80-G-208974: Operation Flintlock, January-February 1944. Fourth Marine Division attack on Roi Island, Kwajalein Atoll, Marshall Islands, February 1-2, 1944.

Fourth division Marines salute as the flag is raised on Roi Island, Kwajalein Atoll, marking the capture of this Japanese stronghold, 2 February 1944. Work goes on in the command post at the base of the flagpole. In the background is the remains of a three story concrete building, victim of the pre-invasion bombardment. (80-G-208974)

By MC1 Jonathan Nelson, NHHC Communication and Outreach Division

February 2024 marks a significant period of U.S. history – the 80th anniversary of the end the invasion of the Marshall Islands and Operation FLINTLOCK. On Feb. 5, Naval History and Heritage Command (NHHC) Senior Historian Timothy L. Francis participated in a ceremony held by U.S. Army Garrison Kwajalein Atoll (USAG-KA) in Kwajalein Atoll, Marshall Islands, to honor those who served and assisted in liberating the Marshall Islands during World War II.

Operation FLINTLOCK was a pivotal invasion during World War II in the Marshall Islands. It represented the largest amphibious assault at that time and significantly contributed to the Allied victory over the Imperial Japanese Army and Navy in the Pacific. The invasion commenced with pre-invasion attacks starting in November 1943, followed by D-Day on January 31, 1944. Soldiers quickly seized key islands, facilitating the establishment of fire support bases and providing access to the atoll's interior waters for rapid buildup of combat power.

"As a historian, I was honored to assist U.S. Army Garrison—Kwajalein Atoll commemorate the 80th anniversary of Operation Flintlock,” said Francis. “Being able to explain the complexities, difficulties and significance of the operation to staff and their families was a wonderful experience. In light of their struggles after the wave damage last month, the events also allowed me to emphasize the continued importance of the Marshall Islands to contemporary DoD operations as well as possible future naval logistics in the central Pacific."

A massive bombardment preceded the assault, decimating Japanese defenses on Kwajalein. Lead elements of two Regimental Combat Teams then landed, facing resistance from entrenched defenders. Despite obstacles, troops moved inland with support from armored amphibian tractors and tanks. Intensive training in Hawaii prior to deployment proved vital in efficiently neutralizing enemy bunkers and strongpoints. Over the next days, the assault progressed, culminating in the island's capture on February 4, 1944, with minimal casualties for U.S. forces compared to heavy losses for the Japanese.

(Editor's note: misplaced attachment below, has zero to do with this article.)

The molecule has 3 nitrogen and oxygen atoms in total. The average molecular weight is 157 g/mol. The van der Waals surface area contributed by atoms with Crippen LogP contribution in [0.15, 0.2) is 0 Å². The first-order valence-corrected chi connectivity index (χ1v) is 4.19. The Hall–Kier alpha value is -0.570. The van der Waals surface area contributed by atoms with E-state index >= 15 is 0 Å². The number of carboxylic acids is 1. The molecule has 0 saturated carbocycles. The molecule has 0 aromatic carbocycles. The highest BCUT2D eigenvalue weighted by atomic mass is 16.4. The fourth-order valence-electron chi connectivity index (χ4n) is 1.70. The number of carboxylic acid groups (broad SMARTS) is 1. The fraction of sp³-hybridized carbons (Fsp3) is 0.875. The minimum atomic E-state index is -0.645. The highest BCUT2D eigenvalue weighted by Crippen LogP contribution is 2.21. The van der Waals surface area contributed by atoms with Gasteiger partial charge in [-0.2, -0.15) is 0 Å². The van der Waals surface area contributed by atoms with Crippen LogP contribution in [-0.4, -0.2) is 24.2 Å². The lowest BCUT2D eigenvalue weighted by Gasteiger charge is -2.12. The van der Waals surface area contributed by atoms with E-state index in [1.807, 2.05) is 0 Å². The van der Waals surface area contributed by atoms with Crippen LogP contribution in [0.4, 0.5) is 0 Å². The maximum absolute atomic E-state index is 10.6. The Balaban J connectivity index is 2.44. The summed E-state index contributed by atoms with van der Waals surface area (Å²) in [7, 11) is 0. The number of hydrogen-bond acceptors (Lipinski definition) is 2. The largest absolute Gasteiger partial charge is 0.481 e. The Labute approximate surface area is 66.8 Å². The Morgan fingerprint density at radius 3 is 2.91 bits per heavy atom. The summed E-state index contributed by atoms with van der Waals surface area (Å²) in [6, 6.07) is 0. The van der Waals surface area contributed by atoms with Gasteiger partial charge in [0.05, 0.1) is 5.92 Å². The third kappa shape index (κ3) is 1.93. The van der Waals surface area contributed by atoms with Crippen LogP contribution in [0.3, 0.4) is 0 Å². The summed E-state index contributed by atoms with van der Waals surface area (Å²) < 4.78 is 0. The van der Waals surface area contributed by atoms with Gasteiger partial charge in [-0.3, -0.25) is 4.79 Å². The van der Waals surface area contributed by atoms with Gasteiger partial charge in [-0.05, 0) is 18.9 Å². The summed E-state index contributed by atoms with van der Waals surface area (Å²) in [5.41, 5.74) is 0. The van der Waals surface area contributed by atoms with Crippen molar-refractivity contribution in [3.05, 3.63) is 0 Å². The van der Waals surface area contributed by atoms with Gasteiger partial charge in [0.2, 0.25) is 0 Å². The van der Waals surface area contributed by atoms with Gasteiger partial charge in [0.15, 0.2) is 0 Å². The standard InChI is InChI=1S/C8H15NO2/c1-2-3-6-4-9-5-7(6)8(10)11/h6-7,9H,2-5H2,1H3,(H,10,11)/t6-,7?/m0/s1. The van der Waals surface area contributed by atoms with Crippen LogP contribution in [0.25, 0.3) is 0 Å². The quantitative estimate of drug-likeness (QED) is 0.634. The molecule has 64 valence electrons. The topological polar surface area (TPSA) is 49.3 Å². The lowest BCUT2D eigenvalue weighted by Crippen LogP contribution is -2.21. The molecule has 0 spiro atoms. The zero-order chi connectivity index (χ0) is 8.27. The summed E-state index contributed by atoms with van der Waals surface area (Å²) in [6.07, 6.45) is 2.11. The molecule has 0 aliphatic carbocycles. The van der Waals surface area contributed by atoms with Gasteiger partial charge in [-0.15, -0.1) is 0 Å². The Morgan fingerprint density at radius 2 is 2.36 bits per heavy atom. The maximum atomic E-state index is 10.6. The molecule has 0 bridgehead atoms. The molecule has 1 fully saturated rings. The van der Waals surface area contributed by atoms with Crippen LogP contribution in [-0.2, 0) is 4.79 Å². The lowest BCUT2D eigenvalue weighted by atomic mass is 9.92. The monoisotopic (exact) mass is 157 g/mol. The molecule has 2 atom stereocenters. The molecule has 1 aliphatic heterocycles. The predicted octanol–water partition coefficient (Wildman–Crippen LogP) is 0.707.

“This is the 80th anniversary of a momentous military operation that not only shaped the course of history but also set the Marshall Islands on the path to liberation and eventual statehood as an independent Republic,” said U.S. Army Col. Andrew Morgan, USAG-KA commander. “It laid the foundation for a future where freedom and resilience became defining characteristics of both this remarkable community and a free and open Indo-Pacific region.

Following the conquest, U.S. forces quickly converted Kwajalein into a base, enabling subsequent operations against remaining Japanese-held islands. The success of Operation FLINTLOCK validated American amphibious doctrine and informed future tactics and strategies. Notably, the swift seizure of the Marshall Islands allowed for the advancement of plans for the Marianas invasion, hastening the course of the war in the Pacific and ultimately contributing to the Japanese surrender. The operation exemplified the innovation and adaptability of U.S. Armed Forces in the Pacific and their significant impact on the war effort.

For more information regarding Operation FLINTLOCK, visit: https://usnhistory.navylive.dodlive.mil/Recent/Article-View/Article/3677906/operation-flintlock-invasion-of-the-marshall-islands-january-february-1944/
For more information regarding the USAG-KA Operation FLINTLOCK commemoration ceremony and full leadership remarks by of U.S. Army Col. Andrew Morgan, USAG-KA commander, visit: https://usnhistory.navylive.dodlive.mil/Portals/66/Documents/Operation%20FLINTLOCK%2080th%20Anniversary%20Commemoration.pdf

NHHC, located at the Washington Navy Yard, is responsible for preserving, analyzing, and disseminating U.S. naval history and heritage. It provides the knowledge foundation for the Navy by maintaining historically relevant resources and products that reflect the Navy's unique and enduring contributions through our nation's history and supports the fleet by assisting with and delivering professional research, analysis, and interpretive services. NHHC comprises many activities, including the Navy Department Library, the Navy Operational Archives, the Navy art and artifact collections, underwater archeology, Navy histories, 10 museums, USS Constitution repair facility, and the historic ship Nautilus.


Note to Media: For more information, contact the Naval History and Heritage Command Public Affairs Office at 202-433-7880 or nhhc_publicaffairs@us.navy.mil.